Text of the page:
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  GR0177 #91
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Mechanics}Conservation of Energy

Conservation of energy gives  Mg(H) = \frac{1}{2}Mv^2 + \frac{1}{2}I \omega^2. v=R\omega, and thus the equation becomes

 Mg(H) = \frac{1}{2}Mv^2 + \frac{1}{2}I (v/R)^2.

Thus, I=2(MgH-\frac{1}{2}Mv^2)R^2/v^2. (Note that the height of the center of mass is the same at both the end and the start, thus the extra bit of the potential energy MgR cancels out. Thanks to the user keflavich for this correction.)

Given v^2 = 8gH/7, one plugs it into the equation above to get

I=2(MgH  -M4gH/7)R^2/(8gH/7)=2(3MgH/7)R^2/(8gH/7)=3MR^2/4, as in choice (B).

See below for user comments and alternate solutions! See below for user comments and alternate solutions!
Alternate Solutions
Ning Bao
2008-02-01 08:11:02
Let R, m,h,g=1. Then you just have

Alternate Solution - Unverified
2011-10-08 15:23:01
Did this by process of elimination (not even looking at the PE versus KE).

(A) can't be true, since the cylinder is not of uniform density.

(D) can't be true, since this would only occur if all of the mass were concentrated in a thin ring at a distance R.

(E) can't be true, since the largest moment would be (D).

We are left with (B) and (C). Because a radial mass distribution that varies as \rho R should be less than something very close to (D), we are left with choice (B).
2012-02-09 18:27:24
The radial dependence is not given to be linear. I Think (B) or (C) remain until you look at energy.
2012-03-06 12:06:24
I was looking at the problem again. The elimination you did is the right place to start. Once you have it down to (B) and (C), look at the translational energy.
T = \frac{1}{2}Mv^2
= \frac{1}{2}MgH\frac{8}{7}
\g \frac{1}{2}MgH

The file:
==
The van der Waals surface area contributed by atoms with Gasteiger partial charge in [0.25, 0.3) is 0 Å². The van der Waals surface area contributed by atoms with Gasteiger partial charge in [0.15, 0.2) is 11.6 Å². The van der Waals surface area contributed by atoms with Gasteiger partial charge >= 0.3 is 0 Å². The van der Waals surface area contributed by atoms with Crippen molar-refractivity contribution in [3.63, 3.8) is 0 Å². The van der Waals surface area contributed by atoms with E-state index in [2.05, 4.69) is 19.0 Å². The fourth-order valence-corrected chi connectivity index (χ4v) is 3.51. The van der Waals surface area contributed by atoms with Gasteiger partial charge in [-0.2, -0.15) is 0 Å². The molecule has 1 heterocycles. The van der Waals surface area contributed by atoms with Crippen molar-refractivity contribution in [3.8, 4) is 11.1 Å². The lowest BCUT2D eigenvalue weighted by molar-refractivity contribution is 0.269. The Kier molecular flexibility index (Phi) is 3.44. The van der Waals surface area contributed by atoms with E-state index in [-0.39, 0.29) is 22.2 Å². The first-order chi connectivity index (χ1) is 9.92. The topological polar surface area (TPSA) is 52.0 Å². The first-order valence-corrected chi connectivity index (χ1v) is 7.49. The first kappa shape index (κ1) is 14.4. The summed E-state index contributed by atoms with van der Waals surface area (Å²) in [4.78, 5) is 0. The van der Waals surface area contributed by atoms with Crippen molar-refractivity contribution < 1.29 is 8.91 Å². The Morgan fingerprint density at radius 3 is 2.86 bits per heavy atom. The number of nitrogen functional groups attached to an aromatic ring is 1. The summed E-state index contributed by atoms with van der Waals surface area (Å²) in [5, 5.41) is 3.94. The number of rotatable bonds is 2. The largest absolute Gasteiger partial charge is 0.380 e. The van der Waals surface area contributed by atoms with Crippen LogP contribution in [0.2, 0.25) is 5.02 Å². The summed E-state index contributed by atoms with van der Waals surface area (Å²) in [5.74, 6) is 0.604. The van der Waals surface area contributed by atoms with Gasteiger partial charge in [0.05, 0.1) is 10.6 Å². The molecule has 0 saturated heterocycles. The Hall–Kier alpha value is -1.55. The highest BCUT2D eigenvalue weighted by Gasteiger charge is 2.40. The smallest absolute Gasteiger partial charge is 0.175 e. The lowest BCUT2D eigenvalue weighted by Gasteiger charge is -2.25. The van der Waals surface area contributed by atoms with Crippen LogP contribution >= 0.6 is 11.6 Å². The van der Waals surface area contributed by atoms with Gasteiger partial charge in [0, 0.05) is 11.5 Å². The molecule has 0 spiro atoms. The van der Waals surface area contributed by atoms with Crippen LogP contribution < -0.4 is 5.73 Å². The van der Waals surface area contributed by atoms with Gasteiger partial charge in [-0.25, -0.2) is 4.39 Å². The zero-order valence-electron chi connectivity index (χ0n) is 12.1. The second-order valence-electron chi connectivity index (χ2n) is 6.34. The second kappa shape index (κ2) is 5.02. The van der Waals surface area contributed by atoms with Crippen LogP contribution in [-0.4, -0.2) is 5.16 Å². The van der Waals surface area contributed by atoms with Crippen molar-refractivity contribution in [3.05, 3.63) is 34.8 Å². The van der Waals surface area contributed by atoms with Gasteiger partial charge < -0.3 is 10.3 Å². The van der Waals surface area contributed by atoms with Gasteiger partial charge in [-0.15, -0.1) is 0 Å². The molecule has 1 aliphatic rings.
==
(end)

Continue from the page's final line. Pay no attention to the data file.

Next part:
since the translation takes up a little more than half of the original energy of the object, less than half is available for the rotational energy. This implies a smaller moment of inertia, hence choice (B)
Ning Bao
2008-02-01 08:11:02
Let R, m,h,g=1. Then you just have

2008-10-21 11:27:20
Nice - sure helps save time! Caveat: you really can't set R=1 and h=1 simultaneously, since they are both measures of length.

Here it works rather nicely, because H cancels out as you could tell from the answers.
Alternate Solution - Unverified
2007-10-31 03:28:11
You can make the calculation more easy by noting that the rotational inertia will look like

I = \alpha M R^2  ,

with \alpha some constant. Now, you just have to solve:

MgH =  \frac{1}{2} M v^2 (1 + \alpha)

This might save you some time. Because, 1.7 min..., man, that is not much time.
2019-10-22 14:57:59
BRILLIANT!!! I think this is the best and the most make sense alternative solution under this pose.
2007-10-30 18:38:31
A potentially useless note:

The solution given in (E) is found by NOT accounting for the translational kinetic energy.
2006-03-05 00:00:42
Yosun, there is a typo on your solution. When you express I, the term MV^2 has a factor of 2 implicitly.

Recall the conservation of energy equation, multiply both terms by 2 and the "only" term that has now a factor of 2 is MgH.

The correct expression should have I=(2 MgH - MV^2) (r/v)^2

Yosun, thank you very much for working out the problems. If you are a girl I send you a big kiss :). I obtained the pdf from the yahoo-group. It also has the typo.
Typo Alert!
2005-11-10 22:48:10
You don't need to consider MgR as part of the gravitational potential energy. When the cylinder reaches the bottom of the plane, its center of mass will remain at a distance R above the ground.
2005-11-10 22:54:19
keflavich: you're right that the center of mass stays at a height of R above the ground at both points. thanks for the correction.
Fixed Typos!

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